Nearly all (97%) of American teens play some kind of video game, and a typical teen plays games from at least five different categories. In fact, the five most popular games among teens--"Guitar Hero," "Halo 3," "Madden NFL," "Solitaire" and "Dance Dance Revolution"--span widely varying genres. With ratings that range from E (for "Everyone," or games suited for players of all ages) to M (for "Mature" because of violence, blood and gore or strong language), the breakdown indicates that most teens aren't just playing violent first-person shooters or action games.
In fact, just over half of gamers said they played games that made them think about moral and ethical issues, and 43% said they played games in which they helped make decisions about how a community, city or nation should be run.
Teen gamers are also increasingly politically savvy, as almost two-thirds of them have gone online to get info about politics or current events, 61% have given money to or raised money for a charity, and 56% say they are interested in politics. It is these kinds of stats that the study's authors say make games a likely target for political candidates and civil organizations in the future.
"We're seeing more emphasis on digital media in general from politicians, so I think it's a real possibility," said Joseph Kahne, co-author of the report and director of the Civil Engagement Research Group at Mills College. "Games are digital media--and they're where kids are. And it's not just politicians. Even civic and advocacy groups could likely use games just as easily as they've used email to get people to volunteer, or donate, or march in support of a particular issue. On some levels, it's inevitable."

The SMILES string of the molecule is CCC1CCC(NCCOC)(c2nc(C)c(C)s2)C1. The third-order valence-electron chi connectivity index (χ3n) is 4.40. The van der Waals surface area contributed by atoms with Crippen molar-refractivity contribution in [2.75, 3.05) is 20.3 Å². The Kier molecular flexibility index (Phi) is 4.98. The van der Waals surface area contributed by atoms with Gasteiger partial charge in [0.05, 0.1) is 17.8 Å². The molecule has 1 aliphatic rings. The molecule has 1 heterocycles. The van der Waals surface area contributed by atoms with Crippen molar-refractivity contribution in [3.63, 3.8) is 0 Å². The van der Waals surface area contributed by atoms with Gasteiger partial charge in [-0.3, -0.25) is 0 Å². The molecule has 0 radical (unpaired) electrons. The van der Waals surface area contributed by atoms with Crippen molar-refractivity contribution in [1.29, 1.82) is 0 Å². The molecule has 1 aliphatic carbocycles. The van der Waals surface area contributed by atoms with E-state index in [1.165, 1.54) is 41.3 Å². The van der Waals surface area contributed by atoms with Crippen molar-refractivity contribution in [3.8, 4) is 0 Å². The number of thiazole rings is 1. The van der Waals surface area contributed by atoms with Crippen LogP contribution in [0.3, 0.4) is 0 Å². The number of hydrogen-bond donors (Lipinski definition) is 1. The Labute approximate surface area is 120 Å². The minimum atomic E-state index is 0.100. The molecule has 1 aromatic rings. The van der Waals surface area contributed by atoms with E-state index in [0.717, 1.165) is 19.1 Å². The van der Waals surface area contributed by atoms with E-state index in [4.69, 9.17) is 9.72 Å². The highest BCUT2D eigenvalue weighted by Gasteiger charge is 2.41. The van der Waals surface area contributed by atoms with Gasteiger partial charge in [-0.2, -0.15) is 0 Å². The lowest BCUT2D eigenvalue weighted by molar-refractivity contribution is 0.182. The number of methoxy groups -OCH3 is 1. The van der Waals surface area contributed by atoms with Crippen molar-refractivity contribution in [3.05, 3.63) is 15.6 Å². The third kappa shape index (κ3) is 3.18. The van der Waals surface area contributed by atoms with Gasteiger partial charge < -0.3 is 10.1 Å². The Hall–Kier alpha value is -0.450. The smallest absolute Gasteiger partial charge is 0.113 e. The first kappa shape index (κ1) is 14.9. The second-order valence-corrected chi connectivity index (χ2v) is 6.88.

The study also found that teens are often quite social while they're playing games, contrasting the perception of the "gamer as loner." For example, almost two-thirds of game-playing teens play with other people who are in the room with them, while 27% play with people online. Meanwhile, teens that played games daily were about as likely to hang out with friends, chat with friends over the phone, or interact via social networks with teens that played less frequently.
According to Amanda Lenhart, senior research specialist at the Pew Internet Project and co-author of the report, advertisers may need to change both the images they use and the messages they convey when trying to reach gamers. "First, it's about understanding that the stereotypes of gamers aren't true," Lenhart said. "The representations they use of teens and games should include images of boys and girls, groups of kids, and in some cases, even parents playing with their kids, because that's the reality."